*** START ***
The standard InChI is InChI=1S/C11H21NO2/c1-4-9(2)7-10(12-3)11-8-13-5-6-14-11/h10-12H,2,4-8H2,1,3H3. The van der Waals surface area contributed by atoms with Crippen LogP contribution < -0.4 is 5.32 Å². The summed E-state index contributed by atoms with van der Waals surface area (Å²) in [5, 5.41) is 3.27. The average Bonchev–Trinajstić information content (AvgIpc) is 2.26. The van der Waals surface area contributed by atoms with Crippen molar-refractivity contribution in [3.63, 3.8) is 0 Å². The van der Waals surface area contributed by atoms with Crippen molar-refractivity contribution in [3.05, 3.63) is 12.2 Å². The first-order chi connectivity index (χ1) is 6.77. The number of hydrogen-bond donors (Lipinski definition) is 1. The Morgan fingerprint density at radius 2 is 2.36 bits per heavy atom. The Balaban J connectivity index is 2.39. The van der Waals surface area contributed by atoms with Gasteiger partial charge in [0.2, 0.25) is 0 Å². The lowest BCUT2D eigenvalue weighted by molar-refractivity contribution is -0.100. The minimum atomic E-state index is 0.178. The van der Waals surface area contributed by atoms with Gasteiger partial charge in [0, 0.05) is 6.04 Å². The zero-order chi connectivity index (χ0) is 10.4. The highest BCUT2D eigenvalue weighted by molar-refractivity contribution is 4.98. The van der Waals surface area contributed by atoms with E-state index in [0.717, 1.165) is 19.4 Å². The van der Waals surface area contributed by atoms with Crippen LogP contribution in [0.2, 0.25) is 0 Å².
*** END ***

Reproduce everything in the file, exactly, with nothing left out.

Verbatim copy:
The standard InChI is InChI=1S/C11H21NO2/c1-4-9(2)7-10(12-3)11-8-13-5-6-14-11/h10-12H,2,4-8H2,1,3H3. The van der Waals surface area contributed by atoms with Crippen LogP contribution < -0.4 is 5.32 Å². The summed E-state index contributed by atoms with van der Waals surface area (Å²) in [5, 5.41) is 3.27. The average Bonchev–Trinajstić information content (AvgIpc) is 2.26. The van der Waals surface area contributed by atoms with Crippen molar-refractivity contribution in [3.63, 3.8) is 0 Å². The van der Waals surface area contributed by atoms with Crippen molar-refractivity contribution in [3.05, 3.63) is 12.2 Å². The first-order chi connectivity index (χ1) is 6.77. The number of hydrogen-bond donors (Lipinski definition) is 1. The Morgan fingerprint density at radius 2 is 2.36 bits per heavy atom. The Balaban J connectivity index is 2.39. The van der Waals surface area contributed by atoms with Gasteiger partial charge in [0.2, 0.25) is 0 Å². The lowest BCUT2D eigenvalue weighted by molar-refractivity contribution is -0.100. The minimum atomic E-state index is 0.178. The van der Waals surface area contributed by atoms with Gasteiger partial charge in [0, 0.05) is 6.04 Å². The zero-order chi connectivity index (χ0) is 10.4. The highest BCUT2D eigenvalue weighted by molar-refractivity contribution is 4.98. The van der Waals surface area contributed by atoms with E-state index in [0.717, 1.165) is 19.4 Å². The van der Waals surface area contributed by atoms with Crippen LogP contribution in [0.2, 0.25) is 0 Å².